But now that the country is pre-eminent in Europe and effectively controls the eurozone, what is the new Germany going to be like?

Will it resemble one of the earlier reichs (empires)?

The first reich lasted almost a thousand years.  Named the Holy Roman Empire, it is generally dated from 962, when Otto the Great was crowned, but some will say it really began with Charlemagne, who was crowned by the pope on Christmas Day in the year 800.  It was dissolved in 1806 by Napoleon.

The second reich came together under Otto von Bismarck who united Germany in 1871.   It lasted until the abdication of the Kaiser in November 1918.

Hitler intended his third reich to last a thousand years, just like the first.  It was defeated in war only twelve years after he came to power.

Each of these reichs had its own unique character.

The Holy Roman Empire wasn’t holy, wasn’t Roman, and wasn’t really an empire.  It was rather a loose confederation of German states.  Some were directly ruled by the Emperor while others had their own king or duke but still owed some allegiance to the Emperor and the Empire.

The second reich came about when Prussia took over the rest of Germany following wars with Austria (1866) and France (1870-71).  Some territories kept their own kings, but all came under the authority of the greater empire ruled from Berlin by the Kaiser (Emperor), who appointed his own chancellors (prime ministers).  Under Kaiser Wilhelm II, this reich became very militaristic and eventually triggered World War I.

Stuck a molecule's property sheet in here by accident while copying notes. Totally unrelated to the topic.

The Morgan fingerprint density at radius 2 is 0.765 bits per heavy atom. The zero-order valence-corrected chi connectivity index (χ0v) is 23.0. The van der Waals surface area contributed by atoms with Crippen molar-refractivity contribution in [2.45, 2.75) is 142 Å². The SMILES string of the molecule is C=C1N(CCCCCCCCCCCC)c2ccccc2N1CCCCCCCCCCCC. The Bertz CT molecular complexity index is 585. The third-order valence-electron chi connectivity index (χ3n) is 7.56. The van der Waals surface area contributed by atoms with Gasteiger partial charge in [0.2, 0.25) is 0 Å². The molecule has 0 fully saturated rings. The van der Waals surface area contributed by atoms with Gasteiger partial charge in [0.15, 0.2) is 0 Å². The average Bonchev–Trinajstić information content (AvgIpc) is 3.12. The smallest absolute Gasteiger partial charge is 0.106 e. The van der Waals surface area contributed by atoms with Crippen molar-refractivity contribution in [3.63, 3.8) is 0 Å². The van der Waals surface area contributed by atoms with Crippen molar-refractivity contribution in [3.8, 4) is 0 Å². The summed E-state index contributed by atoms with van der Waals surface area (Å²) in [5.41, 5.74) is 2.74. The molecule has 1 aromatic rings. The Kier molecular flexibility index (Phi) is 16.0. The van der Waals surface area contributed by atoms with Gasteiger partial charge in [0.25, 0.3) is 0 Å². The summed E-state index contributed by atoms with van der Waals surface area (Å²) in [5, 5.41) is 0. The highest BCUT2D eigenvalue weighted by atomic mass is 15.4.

Most people are very aware of the Third Reich, Adolf Hitler’s mad plan to impose German authority upon the world.  Fortunately, Hitler lost.  But the global conflict he started was far from a foregone conclusion.  Comparatively small Germany, with Japan and some other minor nations, took on the world and almost won.

Following World War Two, six nations in western Europe determined that conflicts like the two world wars should never happen again.  Their plan was to integrate the economies of the various European countries together in such a way that war became impossible.  In effect, Germany would be contained within a European federal system.

They signed the Treaty of Rome in 1957.  Today, there are 28 countries in the European Union, the world’s biggest single trading bloc.  The euro is now used more widely than any other currency.Treaty of Rome